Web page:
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For many reasons, the Washington Nationals could not revel in their 2019 World Series championship as much as they would have liked in 2020. The pandemic forced MLB to shut down for months, and when they did play, there were no fans in the stands. There was no extravagant banner-raising or ring ceremony. What a bummer.

On the field, the 2020 Nationals were quite forgettable. They finished tied for last place in the NL East at 26-34, and they did that even though Juan Soto led the league in batting average (.351), on-base percentage (.490), and slugging percentage (.695). Trea Turner had a season that earned him MVP votes as well, and yet Washington was still a bottom-tier team.

Here's what staff ace Max Scherzer told reporters, including the Associated Press, following the regular season:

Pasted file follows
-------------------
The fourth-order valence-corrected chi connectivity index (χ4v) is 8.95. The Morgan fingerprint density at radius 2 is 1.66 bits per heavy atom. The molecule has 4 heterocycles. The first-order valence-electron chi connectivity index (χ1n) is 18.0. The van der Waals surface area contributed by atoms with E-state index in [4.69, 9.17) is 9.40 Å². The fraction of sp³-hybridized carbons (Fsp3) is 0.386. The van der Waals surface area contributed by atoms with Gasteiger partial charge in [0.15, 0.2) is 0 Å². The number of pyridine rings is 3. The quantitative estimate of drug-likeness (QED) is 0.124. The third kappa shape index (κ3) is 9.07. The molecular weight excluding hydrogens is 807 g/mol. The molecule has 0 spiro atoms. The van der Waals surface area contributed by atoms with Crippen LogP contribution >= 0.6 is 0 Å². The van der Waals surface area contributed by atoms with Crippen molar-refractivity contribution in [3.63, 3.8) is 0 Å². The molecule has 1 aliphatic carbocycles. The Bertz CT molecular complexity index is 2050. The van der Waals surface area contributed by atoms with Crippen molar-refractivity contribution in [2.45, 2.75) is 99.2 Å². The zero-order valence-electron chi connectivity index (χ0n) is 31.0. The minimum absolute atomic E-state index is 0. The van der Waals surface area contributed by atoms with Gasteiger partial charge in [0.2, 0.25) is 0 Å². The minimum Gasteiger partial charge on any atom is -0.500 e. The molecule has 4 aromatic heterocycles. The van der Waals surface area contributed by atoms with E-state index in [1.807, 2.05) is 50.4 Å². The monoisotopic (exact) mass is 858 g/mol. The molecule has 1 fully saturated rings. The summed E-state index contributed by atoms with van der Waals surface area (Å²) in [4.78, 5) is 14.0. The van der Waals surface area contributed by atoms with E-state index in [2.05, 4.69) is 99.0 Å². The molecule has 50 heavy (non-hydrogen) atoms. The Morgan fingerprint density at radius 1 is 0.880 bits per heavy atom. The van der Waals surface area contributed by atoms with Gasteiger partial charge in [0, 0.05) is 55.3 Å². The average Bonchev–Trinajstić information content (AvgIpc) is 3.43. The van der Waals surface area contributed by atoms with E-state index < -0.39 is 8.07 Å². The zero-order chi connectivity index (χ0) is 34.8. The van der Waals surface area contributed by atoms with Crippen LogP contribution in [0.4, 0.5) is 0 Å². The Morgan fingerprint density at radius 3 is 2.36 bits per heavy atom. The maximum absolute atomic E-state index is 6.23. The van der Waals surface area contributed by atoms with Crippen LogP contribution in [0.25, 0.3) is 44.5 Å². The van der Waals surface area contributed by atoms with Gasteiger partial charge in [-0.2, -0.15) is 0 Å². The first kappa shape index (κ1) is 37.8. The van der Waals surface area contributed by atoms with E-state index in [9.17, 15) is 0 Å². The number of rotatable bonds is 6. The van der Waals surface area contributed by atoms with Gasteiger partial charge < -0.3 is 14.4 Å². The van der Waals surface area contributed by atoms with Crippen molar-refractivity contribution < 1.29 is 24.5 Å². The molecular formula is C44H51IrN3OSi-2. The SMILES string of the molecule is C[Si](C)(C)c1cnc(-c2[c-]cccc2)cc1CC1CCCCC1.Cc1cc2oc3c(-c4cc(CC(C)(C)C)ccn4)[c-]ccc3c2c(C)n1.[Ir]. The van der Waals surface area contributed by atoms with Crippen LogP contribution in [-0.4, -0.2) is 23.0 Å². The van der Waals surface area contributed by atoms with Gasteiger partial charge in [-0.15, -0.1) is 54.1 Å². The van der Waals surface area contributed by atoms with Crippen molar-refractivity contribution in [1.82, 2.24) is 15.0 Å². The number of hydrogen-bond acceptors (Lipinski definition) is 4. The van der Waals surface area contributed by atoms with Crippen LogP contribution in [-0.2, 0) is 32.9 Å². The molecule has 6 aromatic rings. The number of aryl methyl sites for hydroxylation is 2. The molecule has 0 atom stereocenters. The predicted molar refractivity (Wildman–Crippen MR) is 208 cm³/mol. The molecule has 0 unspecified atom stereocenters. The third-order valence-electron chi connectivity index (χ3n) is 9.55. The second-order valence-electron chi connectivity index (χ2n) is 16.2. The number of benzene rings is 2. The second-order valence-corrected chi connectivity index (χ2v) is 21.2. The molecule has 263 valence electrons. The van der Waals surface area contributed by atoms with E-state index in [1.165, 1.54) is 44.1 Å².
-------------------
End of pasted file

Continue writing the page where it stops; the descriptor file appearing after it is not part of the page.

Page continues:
"We weren't able to replicate the success we had last year into this year. It's just the way it goes. Everybody has a hand in it. Everybody needs to reflect upon what they did -- and didn't -- do well and try to make those adjustments going into next year. That's just life in the big leagues. When you don't win, there's going to be a lot of attention to why you didn't win. You're always going to have that pressure to perform," the three-time Cy Young Award winner said. 

"I'm sure there's people that are going to look at this and say, 'Hey, it's only 60 games.. ...' But that's not my mentality," Scherzer continued. "I came into this year fully prepared to win. And we didn't win."

To date, it has been a very quiet offseason for the Nationals, who have reportedly kicked the tires on Kris Bryant and DJ LeMahieu, but have not yet made a notable addition to their MLB roster. Their shopping list is long. GM Mike Rizzo needs a corner outfielder to replace Adam Eaton, a first baseman, a second or third baseman, a catcher, a back-end starter, and bullpen help.